Japan. Kakiyemon porcelain. Usugumo



Kakiyemon, Porcelain, Usugumo, Statue, portrait, Japan,
Statue of the courtesan Usugumo of Yoshiwara (Tamaya uchi Usugumo) by Kakiyemon

Japan. Kakiyemon porcelain.

by George Ashdown Audsley

A MORE perfect and self-asserting example of the art of the Japanese modeller than the beautiful Statuette which forms the subject of the Plate now under review, has never, to our knowledge, left Japan. An inspection of such a work goes far to remove the reproach under which Japanese art has lain in matters appertaining to the rendering and treatment of the human figure.

KAKIYEMON, the modeller and painter of this Statuette, was a celebrated artist and potter of the seventeenth century. He is reputed to have introduced in Japan the art of painting porcelain with enamel colours. Previous to his time all the porcelain made in the country is said to have been either plain white or decorated with under-glaze blue. KAKIYEMON’S usual style of decoration consisted of small floral devices in colours; accordingly this Statuette must be looked upon as a remarkable, and probably unique, effort of the master.

The courtesan Usugumo of Tama-ya

The Statuette represents USUGUMO, a celebrated lady of Yoshiwara, who lived towards the end of the seventeenth century. She is said to have been a woman of great beauty and high intellect, skilled in literature and art, and the friend of the most celebrated artists and men of letters of her time.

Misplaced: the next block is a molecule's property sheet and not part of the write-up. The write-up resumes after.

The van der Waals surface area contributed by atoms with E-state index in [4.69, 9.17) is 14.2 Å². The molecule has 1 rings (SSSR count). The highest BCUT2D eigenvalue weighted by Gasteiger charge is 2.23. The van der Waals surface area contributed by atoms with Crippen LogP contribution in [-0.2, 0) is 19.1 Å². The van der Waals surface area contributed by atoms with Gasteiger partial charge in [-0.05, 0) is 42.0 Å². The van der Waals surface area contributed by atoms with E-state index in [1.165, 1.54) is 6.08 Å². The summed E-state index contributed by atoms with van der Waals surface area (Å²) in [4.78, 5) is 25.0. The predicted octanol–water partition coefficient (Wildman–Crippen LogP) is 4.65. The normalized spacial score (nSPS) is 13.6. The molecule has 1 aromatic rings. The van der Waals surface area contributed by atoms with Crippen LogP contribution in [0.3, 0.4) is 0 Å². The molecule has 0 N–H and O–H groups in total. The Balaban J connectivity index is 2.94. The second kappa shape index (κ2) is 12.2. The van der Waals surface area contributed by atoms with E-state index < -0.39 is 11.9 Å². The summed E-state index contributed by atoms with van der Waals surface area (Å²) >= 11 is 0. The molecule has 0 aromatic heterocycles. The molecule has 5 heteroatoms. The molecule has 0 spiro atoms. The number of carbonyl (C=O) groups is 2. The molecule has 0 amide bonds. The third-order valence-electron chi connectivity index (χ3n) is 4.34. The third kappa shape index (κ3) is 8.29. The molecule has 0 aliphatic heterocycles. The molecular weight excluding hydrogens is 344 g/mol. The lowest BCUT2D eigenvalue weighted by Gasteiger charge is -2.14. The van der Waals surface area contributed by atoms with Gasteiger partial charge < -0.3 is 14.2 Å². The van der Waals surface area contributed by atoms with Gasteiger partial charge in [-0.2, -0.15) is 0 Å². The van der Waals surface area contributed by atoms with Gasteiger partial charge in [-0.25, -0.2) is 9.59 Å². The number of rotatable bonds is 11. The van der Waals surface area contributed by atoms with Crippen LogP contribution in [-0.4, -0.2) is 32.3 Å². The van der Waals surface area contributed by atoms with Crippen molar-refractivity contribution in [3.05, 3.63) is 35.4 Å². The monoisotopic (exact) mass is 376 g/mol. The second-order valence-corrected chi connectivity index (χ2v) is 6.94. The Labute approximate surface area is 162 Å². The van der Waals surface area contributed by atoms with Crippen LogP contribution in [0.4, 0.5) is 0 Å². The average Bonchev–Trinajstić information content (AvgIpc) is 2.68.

The pose of the figure and the treatment of the drapery are extremely graceful; while the details and colouring of the ornamentation are rich and singularly harmonious throughout.

Notwithstanding the native type of face, with its striking peculiarities, it is replete with an air of sweetness and refinement, which, associated with the pose of the body, imparts a general feeling of distinction to the work.

The Statuette is modelled in porcelain of the finest quality, evidently direct from the hand of the artist, and perfect in every respect. Height 16 inches.

In the possession of Ernest Hart, Esq., M.R.C.S., of London.

Source: The ornamental arts of Japan by George Ashdown Audsley. Lithographer: W. Greve. Printer: Low Sampson Marston, Searle & Rivington. Imprimerie Lemercier et cie. Plates published by Sampson, Low & Co. Paris, and W. Greve, Berlin 1882.

red, sun, Japan, Mon, Nisshōki, Hinomaru

A legend from the Genroku period of the Edo period tells of an oiran (courtesan) who always carried a cat with her. This courtesan was Tamaya uchi Usugumo and people rumoured that she had been bewitched by a demonic cat. One man believed the rumour and cut off the cat’s head. However, the decapitated head of the cat bit a giant snake lurking in the toilet and saved Usugumo’s life. A regular customer then gave Usugumo a wooden carving in the shape of a cat. This is how the lucky beckoning cat, now known as the Maneki-neko, came into being.

Tamaya, Usugumo, courtesan, Japan, Utagawa, Kuniyoshi, Japanese, Woodcuts
Tamaya uchi Usugumo (The courtesan Usugumo of Tama-ya.)

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